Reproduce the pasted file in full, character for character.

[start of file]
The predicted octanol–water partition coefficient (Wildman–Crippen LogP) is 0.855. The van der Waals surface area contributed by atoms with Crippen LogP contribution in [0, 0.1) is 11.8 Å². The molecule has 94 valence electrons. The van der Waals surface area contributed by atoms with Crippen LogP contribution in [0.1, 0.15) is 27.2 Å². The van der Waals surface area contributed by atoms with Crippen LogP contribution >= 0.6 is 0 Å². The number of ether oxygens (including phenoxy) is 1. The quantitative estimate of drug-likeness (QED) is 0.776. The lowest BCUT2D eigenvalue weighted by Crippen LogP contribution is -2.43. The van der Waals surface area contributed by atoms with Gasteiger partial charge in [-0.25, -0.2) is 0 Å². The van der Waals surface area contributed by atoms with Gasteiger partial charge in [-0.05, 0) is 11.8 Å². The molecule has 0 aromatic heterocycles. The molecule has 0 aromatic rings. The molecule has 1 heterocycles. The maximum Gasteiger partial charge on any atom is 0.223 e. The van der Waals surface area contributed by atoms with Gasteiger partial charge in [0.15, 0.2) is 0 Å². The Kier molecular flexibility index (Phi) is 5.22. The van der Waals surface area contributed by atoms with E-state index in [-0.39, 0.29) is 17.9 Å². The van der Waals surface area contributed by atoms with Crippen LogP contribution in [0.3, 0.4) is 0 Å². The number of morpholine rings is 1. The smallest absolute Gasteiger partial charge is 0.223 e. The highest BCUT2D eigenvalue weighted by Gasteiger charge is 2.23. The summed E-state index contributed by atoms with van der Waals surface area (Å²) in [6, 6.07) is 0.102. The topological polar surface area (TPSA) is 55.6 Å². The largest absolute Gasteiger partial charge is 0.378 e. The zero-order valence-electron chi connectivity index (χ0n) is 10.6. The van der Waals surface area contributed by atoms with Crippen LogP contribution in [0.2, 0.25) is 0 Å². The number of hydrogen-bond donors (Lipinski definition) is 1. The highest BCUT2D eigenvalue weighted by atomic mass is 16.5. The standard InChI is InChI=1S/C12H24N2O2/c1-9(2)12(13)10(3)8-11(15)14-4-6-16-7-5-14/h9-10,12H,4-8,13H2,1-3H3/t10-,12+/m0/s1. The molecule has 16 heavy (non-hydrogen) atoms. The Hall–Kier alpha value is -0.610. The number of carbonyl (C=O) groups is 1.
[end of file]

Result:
The predicted octanol–water partition coefficient (Wildman–Crippen LogP) is 0.855. The van der Waals surface area contributed by atoms with Crippen LogP contribution in [0, 0.1) is 11.8 Å². The molecule has 94 valence electrons. The van der Waals surface area contributed by atoms with Crippen LogP contribution in [0.1, 0.15) is 27.2 Å². The van der Waals surface area contributed by atoms with Crippen LogP contribution >= 0.6 is 0 Å². The number of ether oxygens (including phenoxy) is 1. The quantitative estimate of drug-likeness (QED) is 0.776. The lowest BCUT2D eigenvalue weighted by Crippen LogP contribution is -2.43. The van der Waals surface area contributed by atoms with Gasteiger partial charge in [-0.25, -0.2) is 0 Å². The van der Waals surface area contributed by atoms with Gasteiger partial charge in [-0.05, 0) is 11.8 Å². The molecule has 0 aromatic heterocycles. The molecule has 0 aromatic rings. The molecule has 1 heterocycles. The maximum Gasteiger partial charge on any atom is 0.223 e. The van der Waals surface area contributed by atoms with Gasteiger partial charge in [0.15, 0.2) is 0 Å². The Kier molecular flexibility index (Phi) is 5.22. The van der Waals surface area contributed by atoms with E-state index in [-0.39, 0.29) is 17.9 Å². The van der Waals surface area contributed by atoms with Crippen LogP contribution in [0.3, 0.4) is 0 Å². The number of morpholine rings is 1. The smallest absolute Gasteiger partial charge is 0.223 e. The highest BCUT2D eigenvalue weighted by Gasteiger charge is 2.23. The summed E-state index contributed by atoms with van der Waals surface area (Å²) in [6, 6.07) is 0.102. The topological polar surface area (TPSA) is 55.6 Å². The largest absolute Gasteiger partial charge is 0.378 e. The zero-order valence-electron chi connectivity index (χ0n) is 10.6. The van der Waals surface area contributed by atoms with Crippen LogP contribution in [0.2, 0.25) is 0 Å². The number of hydrogen-bond donors (Lipinski definition) is 1. The highest BCUT2D eigenvalue weighted by atomic mass is 16.5. The standard InChI is InChI=1S/C12H24N2O2/c1-9(2)12(13)10(3)8-11(15)14-4-6-16-7-5-14/h9-10,12H,4-8,13H2,1-3H3/t10-,12+/m0/s1. The molecule has 16 heavy (non-hydrogen) atoms. The Hall–Kier alpha value is -0.610. The number of carbonyl (C=O) groups is 1.